What You Should Be Doing to Plan for Retirement – Your 40s

Retirement for a Lifetime: Your 40sPart Three in Our Retirement for a Lifetime Series

Welcome to your 40s. At this point in your life, your earning power should be growing as you use your experience and expertise to reach the top of your field and embrace more senior and leadership positions. Of course, with more money comes more opportunities to spend it. You may be itching to upgrade your lifestyle, moving into a larger house, buying a sleek new car, and treating yourself to fine dining and luxury goods because you can. In this decade of life, you may also send your children to expensive private school and colleges or even have to pitch in for a wedding. Of course, upheaval can happen at any time. You may lose your job and struggle to find a new one. This might be the decade where you make the decision to divorce your spouse, or perhaps an aging parent needs more expensive care.

Regardless of your specific situation, you can’t slow down on your retirement saving in your 40s. In fact, it is now more important than ever to make sure you keep saving or even ramp up your saving efforts if you haven’t been putting away as much as you should have in your 20s and 30s.

Now is the Time to Catch Up

When it comes to saving for your retirement, time is power. Given enough time to grow, even small regular investments can add up due to the power of compound interest. If you weren’t able to save as much as you wanted in your 20s and 30s, even with two decades to go until retirement, now you have to play catch up and try to replace all the compound interest gains you lost out on.

Before you start pampering yourself with that sleek new car (or maybe a pair of designer pumps), make sure you are maxing out your 401(k) contributions each month. You have enough earning power now that bumping up your contributions shouldn’t hurt your bottom line too much.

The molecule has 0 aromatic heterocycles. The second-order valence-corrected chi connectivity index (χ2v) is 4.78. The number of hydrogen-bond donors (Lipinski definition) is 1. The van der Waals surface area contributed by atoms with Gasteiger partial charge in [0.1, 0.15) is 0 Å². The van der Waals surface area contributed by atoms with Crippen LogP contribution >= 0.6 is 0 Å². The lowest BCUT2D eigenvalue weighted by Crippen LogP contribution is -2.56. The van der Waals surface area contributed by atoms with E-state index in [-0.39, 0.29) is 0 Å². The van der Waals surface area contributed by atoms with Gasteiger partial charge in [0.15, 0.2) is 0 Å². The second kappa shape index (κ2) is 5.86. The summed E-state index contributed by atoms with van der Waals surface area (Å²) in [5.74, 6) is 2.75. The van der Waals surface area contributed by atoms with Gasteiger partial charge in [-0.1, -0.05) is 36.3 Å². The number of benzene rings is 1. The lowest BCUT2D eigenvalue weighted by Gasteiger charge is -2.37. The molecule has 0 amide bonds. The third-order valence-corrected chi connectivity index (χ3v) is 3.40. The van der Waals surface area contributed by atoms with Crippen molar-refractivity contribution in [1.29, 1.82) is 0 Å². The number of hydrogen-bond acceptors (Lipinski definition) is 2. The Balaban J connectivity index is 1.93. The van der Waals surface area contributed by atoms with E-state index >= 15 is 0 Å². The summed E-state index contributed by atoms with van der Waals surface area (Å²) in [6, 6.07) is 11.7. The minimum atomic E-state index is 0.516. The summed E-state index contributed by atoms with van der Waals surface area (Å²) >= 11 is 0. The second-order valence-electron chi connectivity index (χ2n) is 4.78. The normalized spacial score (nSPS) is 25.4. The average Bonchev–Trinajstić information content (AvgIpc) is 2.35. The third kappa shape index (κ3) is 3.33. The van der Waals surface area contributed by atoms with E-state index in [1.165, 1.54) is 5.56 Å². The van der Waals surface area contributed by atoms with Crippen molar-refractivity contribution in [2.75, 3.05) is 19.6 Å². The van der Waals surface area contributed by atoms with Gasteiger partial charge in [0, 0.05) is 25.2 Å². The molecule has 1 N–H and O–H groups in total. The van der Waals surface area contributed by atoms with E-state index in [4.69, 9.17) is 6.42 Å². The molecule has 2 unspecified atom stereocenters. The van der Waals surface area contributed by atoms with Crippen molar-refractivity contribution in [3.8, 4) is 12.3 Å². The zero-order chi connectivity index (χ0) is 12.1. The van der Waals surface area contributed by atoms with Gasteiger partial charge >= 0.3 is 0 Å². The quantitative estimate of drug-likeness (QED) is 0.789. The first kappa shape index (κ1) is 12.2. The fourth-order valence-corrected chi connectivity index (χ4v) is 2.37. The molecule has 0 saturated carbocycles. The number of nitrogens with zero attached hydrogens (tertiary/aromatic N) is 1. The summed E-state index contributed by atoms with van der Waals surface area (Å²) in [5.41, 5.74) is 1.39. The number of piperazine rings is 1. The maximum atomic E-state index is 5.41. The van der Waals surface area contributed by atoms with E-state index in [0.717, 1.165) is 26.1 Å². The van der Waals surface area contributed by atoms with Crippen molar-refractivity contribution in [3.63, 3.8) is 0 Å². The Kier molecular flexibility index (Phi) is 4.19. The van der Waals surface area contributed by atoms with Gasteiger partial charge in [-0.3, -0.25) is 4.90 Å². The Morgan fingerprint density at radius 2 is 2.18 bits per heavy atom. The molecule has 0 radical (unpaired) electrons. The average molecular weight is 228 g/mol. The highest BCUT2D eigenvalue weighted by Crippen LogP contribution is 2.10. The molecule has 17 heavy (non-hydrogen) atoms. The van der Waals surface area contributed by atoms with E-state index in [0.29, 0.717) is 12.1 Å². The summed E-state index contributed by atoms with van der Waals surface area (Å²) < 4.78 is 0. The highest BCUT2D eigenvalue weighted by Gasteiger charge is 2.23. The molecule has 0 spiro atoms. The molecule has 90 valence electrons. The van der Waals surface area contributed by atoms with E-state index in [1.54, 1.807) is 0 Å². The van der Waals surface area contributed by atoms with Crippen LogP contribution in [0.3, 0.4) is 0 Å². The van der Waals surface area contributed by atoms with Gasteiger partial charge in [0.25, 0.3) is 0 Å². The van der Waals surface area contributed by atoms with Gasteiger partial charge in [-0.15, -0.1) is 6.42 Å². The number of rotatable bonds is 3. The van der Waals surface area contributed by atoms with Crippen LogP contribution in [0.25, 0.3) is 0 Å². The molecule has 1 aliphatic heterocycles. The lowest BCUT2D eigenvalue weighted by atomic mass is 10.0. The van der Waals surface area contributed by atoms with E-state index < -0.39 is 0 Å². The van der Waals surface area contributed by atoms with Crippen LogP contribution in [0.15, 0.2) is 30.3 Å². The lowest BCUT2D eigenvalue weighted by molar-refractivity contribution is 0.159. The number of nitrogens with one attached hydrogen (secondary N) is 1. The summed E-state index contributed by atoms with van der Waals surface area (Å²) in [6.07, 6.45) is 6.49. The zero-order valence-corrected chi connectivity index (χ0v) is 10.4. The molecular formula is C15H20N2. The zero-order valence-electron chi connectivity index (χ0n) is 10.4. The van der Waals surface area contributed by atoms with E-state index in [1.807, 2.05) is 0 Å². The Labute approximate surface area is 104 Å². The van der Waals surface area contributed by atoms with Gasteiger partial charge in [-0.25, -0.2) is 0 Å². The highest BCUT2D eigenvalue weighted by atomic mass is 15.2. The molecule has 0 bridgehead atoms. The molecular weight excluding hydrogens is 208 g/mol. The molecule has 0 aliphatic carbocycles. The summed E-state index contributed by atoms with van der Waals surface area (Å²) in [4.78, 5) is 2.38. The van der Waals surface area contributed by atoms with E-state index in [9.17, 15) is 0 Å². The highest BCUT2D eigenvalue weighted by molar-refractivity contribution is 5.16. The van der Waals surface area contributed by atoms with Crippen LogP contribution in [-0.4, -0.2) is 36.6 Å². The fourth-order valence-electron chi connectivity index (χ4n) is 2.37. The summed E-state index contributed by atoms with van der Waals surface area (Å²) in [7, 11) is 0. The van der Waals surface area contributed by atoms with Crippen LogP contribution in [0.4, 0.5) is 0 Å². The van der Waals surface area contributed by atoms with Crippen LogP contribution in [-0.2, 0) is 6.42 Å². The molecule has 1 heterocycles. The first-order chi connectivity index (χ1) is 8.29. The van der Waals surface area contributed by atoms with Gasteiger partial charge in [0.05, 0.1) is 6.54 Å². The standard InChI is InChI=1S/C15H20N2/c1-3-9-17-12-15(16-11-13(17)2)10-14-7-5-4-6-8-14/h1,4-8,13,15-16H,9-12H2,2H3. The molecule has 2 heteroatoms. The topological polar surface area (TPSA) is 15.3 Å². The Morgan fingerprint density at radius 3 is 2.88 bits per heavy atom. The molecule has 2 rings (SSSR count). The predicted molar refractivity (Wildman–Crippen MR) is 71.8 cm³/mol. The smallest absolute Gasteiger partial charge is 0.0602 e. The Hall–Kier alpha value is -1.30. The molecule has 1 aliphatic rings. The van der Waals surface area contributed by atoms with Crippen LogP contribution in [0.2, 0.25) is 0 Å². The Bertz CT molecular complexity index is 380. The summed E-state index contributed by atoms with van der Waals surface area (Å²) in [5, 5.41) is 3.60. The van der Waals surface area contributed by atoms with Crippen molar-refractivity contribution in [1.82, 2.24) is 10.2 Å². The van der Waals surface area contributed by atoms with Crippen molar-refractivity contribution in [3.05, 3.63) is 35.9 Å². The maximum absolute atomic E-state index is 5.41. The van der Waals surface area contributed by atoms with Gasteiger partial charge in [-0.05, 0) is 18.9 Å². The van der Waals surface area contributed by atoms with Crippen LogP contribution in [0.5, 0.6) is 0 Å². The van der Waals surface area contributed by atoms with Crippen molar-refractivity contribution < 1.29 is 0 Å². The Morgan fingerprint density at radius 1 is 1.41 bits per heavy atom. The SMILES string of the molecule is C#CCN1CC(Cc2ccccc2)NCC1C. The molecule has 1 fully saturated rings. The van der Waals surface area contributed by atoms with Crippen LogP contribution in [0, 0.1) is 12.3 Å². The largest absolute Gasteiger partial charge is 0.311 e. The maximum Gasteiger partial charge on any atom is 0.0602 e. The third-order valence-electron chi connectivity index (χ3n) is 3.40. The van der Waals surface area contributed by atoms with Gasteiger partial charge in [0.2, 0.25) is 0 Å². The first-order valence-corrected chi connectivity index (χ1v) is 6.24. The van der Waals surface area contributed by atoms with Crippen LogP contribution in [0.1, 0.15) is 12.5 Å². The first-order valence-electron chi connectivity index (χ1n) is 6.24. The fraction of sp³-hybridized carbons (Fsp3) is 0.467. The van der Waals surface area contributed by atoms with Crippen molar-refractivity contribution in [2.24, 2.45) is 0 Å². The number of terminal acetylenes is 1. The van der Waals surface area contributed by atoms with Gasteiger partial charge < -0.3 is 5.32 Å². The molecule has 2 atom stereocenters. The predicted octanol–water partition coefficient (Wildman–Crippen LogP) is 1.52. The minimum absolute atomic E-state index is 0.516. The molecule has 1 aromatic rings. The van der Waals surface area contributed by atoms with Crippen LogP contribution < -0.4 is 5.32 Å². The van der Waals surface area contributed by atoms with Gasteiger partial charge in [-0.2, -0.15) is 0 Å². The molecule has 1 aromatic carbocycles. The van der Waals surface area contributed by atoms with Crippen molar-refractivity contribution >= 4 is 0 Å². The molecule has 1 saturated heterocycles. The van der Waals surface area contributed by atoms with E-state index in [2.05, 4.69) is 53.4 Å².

If you still feel like you are behind on your retirement savings, then maxing out your 401(k) may not be enough. Consider also opening an IRA to give yourself more saving power. (Find out the differences of a Roth vs. traditional IRA).

Is it Time to Re-Weight Your Allocations?

Ideally, you should reallocate your retirement savings on a regular basis to make sure your investments are balanced across different risk classes. However, as you move along your retirement savings trajectory, you will want to re-weight your allocations as well. You may have allocated a significant proportion of your savings into high-risk investments in your 20s, knowing that you had plenty of time to ride out the big highs and lows. That might not be a smart plan in your 40s when your investments have less time to recover from declines in the market. Look at your portfolio and determine if it is time to lower your overall risk profile by re-weighting your allocation.

Check in on Your Retirement Dreams

Just as your personality will change over time, so will your retirement dreams. Maybe in your 20s retirement meant simply saving enough so you could cover your basic expenses. Now, in your 40s, however, you may dream of traveling the world or opening your own nonprofit organization. Your vision of retirement will affect how much you need to save and what investments you choose. Check in on your vision for retirement and determine if you need to revise your saving tactics (or your expectations!).

Also, make sure you educate yourself about saving for retirement by visiting our archive of retirement articles.

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